Forget freeway serenity, Porsche’s ‘InnoDrive’ cruise control holds corners at 0.7g

Porsche
After a long day at work or a strenuous stretch of traveling, your car’s cruise control system might just be your new best friend.

With the push of a button, you can take your foot off the gas, stretch your legs, and simply focus on steering. That might not sound like a big deal, but delegating even simple tasks to your vehicle’s computer can dramatically reduce driver fatigue over long trips.

Most automakers are tailoring their adaptive cruise control and lane-keeping assist functions toward highway tranquility, but Porsche’s in-development InnoDrive technology looks to inject a little performance flavor into the mix.

According to a report by Car and Driver, the hotshots from Stuttgart are refining a system that will allow a Porsche vehicle to hold up to 0.7g of lateral acceleration with no throttle input from the driver.

InnoDrive works by measuring pavement grades and turn radii alongside basic information like speed, elevation, distance between vehicles, and lane position. The driver can preset his cornering aggression ahead of time, allowing the vehicle to power through turns at anywhere between 0.5g and 0.7g. The car won’t steer itself, however.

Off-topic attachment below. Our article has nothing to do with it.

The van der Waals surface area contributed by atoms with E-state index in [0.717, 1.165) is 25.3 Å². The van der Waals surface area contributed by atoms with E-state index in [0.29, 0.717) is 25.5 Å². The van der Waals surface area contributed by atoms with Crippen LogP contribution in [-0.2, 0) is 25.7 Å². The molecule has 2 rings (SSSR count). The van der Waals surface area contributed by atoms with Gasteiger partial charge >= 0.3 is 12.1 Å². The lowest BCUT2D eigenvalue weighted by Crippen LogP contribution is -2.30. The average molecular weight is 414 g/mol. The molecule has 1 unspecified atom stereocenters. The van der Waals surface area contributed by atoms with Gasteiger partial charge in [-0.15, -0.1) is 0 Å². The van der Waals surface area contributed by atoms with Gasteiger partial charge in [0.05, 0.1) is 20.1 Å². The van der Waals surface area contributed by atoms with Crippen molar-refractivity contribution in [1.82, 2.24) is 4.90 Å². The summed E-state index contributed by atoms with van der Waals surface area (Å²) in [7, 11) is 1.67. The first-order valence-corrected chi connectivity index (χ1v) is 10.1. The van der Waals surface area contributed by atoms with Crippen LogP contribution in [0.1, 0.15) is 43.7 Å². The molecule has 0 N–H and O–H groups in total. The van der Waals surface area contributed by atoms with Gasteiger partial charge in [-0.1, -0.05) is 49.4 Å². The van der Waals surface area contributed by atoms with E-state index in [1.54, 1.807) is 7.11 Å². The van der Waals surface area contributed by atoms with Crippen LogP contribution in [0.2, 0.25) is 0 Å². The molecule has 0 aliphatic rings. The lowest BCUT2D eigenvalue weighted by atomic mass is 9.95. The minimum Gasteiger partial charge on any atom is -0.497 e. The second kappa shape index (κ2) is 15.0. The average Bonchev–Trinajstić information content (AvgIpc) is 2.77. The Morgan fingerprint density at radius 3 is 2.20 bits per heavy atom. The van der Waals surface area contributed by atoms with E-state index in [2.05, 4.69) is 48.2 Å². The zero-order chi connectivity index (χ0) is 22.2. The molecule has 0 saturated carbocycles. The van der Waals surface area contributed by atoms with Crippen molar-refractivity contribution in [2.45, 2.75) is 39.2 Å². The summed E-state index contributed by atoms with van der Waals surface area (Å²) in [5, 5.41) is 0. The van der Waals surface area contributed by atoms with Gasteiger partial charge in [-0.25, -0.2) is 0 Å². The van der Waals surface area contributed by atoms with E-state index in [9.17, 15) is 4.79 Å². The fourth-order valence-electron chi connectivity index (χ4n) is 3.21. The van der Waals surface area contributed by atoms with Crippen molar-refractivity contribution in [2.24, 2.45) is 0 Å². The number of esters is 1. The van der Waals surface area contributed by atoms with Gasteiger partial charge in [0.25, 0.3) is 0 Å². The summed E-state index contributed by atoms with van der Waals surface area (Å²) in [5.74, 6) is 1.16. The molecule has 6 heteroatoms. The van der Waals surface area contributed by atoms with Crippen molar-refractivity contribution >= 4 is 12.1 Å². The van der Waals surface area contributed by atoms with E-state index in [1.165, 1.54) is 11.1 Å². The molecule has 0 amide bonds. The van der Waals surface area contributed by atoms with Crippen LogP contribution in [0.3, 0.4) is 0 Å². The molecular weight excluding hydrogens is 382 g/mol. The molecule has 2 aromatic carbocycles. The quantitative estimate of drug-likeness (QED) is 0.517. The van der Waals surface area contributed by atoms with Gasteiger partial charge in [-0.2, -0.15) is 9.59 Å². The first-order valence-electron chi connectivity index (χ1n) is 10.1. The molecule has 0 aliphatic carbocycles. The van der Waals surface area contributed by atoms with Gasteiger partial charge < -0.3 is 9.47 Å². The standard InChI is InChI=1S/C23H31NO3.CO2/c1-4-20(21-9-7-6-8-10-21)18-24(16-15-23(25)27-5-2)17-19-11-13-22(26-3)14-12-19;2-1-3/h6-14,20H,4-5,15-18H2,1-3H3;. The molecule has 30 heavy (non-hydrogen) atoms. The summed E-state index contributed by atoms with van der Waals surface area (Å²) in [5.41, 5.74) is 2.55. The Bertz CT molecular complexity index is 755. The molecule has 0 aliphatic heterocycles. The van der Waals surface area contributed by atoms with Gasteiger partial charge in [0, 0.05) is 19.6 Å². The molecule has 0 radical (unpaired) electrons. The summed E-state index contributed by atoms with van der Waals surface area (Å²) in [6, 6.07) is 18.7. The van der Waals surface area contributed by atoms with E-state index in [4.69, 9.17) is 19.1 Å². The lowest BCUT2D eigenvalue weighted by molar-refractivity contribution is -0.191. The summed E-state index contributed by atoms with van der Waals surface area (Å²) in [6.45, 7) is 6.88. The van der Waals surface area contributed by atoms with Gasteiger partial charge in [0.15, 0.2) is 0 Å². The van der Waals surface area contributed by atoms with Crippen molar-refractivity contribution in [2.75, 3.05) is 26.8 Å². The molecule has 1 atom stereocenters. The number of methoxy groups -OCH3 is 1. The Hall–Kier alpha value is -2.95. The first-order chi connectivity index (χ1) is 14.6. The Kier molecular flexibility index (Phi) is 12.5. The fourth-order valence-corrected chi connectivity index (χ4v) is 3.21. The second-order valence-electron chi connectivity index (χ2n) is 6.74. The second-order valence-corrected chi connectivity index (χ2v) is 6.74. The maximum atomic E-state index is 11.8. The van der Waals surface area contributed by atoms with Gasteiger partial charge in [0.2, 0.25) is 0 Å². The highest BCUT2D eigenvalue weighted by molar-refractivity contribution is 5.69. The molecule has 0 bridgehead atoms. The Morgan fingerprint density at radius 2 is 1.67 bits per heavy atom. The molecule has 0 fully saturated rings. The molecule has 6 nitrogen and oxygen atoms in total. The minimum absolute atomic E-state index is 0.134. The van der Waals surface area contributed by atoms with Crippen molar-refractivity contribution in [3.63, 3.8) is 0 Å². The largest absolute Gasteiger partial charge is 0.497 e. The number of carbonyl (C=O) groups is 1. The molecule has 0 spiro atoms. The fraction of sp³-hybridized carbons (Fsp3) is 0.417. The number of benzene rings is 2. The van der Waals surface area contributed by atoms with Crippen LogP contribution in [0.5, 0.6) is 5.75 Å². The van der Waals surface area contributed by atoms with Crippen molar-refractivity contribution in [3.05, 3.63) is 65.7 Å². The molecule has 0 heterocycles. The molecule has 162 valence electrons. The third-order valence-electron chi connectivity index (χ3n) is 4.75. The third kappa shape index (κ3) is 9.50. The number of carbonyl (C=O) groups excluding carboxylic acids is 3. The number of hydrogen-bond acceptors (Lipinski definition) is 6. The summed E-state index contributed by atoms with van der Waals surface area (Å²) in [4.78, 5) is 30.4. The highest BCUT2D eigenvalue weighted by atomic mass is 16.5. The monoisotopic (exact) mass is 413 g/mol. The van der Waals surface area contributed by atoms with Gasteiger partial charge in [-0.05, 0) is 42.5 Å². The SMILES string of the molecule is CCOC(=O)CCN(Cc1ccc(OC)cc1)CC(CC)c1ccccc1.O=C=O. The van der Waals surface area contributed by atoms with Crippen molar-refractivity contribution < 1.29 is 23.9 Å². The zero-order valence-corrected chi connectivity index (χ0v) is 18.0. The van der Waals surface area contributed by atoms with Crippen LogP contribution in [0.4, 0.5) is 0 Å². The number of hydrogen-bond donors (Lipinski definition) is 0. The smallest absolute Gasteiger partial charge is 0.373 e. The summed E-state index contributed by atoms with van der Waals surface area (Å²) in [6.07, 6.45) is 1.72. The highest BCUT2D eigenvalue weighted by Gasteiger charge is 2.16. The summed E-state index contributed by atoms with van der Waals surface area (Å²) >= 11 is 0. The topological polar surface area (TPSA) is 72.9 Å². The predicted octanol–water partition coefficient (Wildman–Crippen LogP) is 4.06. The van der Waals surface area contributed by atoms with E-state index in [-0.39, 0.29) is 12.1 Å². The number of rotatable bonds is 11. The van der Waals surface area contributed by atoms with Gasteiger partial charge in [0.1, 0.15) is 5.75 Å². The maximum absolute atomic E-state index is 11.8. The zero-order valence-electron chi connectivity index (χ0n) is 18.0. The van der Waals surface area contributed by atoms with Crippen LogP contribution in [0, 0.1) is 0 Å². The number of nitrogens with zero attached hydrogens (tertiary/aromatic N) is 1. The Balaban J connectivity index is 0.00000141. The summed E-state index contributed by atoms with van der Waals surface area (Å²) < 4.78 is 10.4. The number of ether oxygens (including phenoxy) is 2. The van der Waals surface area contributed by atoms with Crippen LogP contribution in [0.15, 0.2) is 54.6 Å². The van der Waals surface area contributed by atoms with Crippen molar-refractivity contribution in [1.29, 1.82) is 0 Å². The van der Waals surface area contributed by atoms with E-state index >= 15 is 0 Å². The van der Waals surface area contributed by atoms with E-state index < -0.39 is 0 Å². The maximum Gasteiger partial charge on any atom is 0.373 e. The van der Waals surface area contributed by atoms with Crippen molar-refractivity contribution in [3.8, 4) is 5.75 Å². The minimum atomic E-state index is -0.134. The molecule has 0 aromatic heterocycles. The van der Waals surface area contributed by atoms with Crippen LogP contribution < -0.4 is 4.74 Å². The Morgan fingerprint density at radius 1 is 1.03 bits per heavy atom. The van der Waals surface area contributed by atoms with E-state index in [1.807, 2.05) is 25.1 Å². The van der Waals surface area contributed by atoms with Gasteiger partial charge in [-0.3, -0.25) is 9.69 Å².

You may find it a bit silly that the maker of some of the purest, most ferocious sports cars in the world would design a system that takes the driver partially out of the equation, but it’s not really about that. As Porsche says, “faster is more efficient,” meaning that the more speed you carry into a corner, the less energy it takes to speed up afterward.

According to Porsche’s studies, InnoDrive can reduce fuel consumption by as much as 10 percent, while also shaving 2 percent off average travel times. Outside of assisting with the right pedal, InnoDrive also schedules acceleration events to occur when the engine is in its most efficient operating range. The computer is also programmed to build momentum ahead of inclines.

InnoDrive is expected to arrive in a production model by decade’s end.

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